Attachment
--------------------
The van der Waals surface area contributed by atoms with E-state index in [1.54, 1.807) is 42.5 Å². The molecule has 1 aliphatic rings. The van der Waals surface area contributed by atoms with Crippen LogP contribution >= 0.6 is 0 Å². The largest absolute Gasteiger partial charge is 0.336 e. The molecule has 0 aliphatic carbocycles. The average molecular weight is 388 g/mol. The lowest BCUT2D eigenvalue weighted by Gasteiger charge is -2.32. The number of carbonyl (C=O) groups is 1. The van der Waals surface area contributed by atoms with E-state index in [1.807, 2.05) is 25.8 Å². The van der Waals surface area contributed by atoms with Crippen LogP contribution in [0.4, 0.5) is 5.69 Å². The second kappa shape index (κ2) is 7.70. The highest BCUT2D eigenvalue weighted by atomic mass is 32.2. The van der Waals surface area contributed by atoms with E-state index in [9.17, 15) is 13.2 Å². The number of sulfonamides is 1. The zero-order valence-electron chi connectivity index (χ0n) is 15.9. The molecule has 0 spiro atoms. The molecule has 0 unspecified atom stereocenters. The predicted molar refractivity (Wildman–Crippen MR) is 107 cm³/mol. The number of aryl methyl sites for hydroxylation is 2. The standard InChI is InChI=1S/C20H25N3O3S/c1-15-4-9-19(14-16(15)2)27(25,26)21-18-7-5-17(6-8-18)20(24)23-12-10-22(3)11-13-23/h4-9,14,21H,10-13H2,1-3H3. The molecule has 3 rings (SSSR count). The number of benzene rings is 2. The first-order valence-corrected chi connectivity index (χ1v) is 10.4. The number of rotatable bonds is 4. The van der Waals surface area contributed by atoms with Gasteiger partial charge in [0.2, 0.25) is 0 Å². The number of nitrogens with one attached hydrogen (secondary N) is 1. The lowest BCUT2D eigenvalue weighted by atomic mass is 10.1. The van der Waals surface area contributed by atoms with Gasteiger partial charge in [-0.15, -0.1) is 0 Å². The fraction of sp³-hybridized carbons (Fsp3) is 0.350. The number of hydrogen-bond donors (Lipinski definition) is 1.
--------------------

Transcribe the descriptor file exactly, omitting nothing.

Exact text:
The van der Waals surface area contributed by atoms with E-state index in [1.54, 1.807) is 42.5 Å². The molecule has 1 aliphatic rings. The van der Waals surface area contributed by atoms with Crippen LogP contribution >= 0.6 is 0 Å². The largest absolute Gasteiger partial charge is 0.336 e. The molecule has 0 aliphatic carbocycles. The average molecular weight is 388 g/mol. The lowest BCUT2D eigenvalue weighted by Gasteiger charge is -2.32. The number of carbonyl (C=O) groups is 1. The van der Waals surface area contributed by atoms with E-state index in [1.807, 2.05) is 25.8 Å². The van der Waals surface area contributed by atoms with Crippen LogP contribution in [0.4, 0.5) is 5.69 Å². The second kappa shape index (κ2) is 7.70. The highest BCUT2D eigenvalue weighted by atomic mass is 32.2. The van der Waals surface area contributed by atoms with E-state index in [9.17, 15) is 13.2 Å². The number of sulfonamides is 1. The zero-order valence-electron chi connectivity index (χ0n) is 15.9. The molecule has 0 spiro atoms. The molecule has 0 unspecified atom stereocenters. The predicted molar refractivity (Wildman–Crippen MR) is 107 cm³/mol. The number of aryl methyl sites for hydroxylation is 2. The standard InChI is InChI=1S/C20H25N3O3S/c1-15-4-9-19(14-16(15)2)27(25,26)21-18-7-5-17(6-8-18)20(24)23-12-10-22(3)11-13-23/h4-9,14,21H,10-13H2,1-3H3. The molecule has 3 rings (SSSR count). The number of benzene rings is 2. The first-order valence-corrected chi connectivity index (χ1v) is 10.4. The number of rotatable bonds is 4. The van der Waals surface area contributed by atoms with Gasteiger partial charge in [0.2, 0.25) is 0 Å². The number of nitrogens with one attached hydrogen (secondary N) is 1. The lowest BCUT2D eigenvalue weighted by atomic mass is 10.1. The van der Waals surface area contributed by atoms with Gasteiger partial charge in [-0.15, -0.1) is 0 Å². The fraction of sp³-hybridized carbons (Fsp3) is 0.350. The number of hydrogen-bond donors (Lipinski definition) is 1.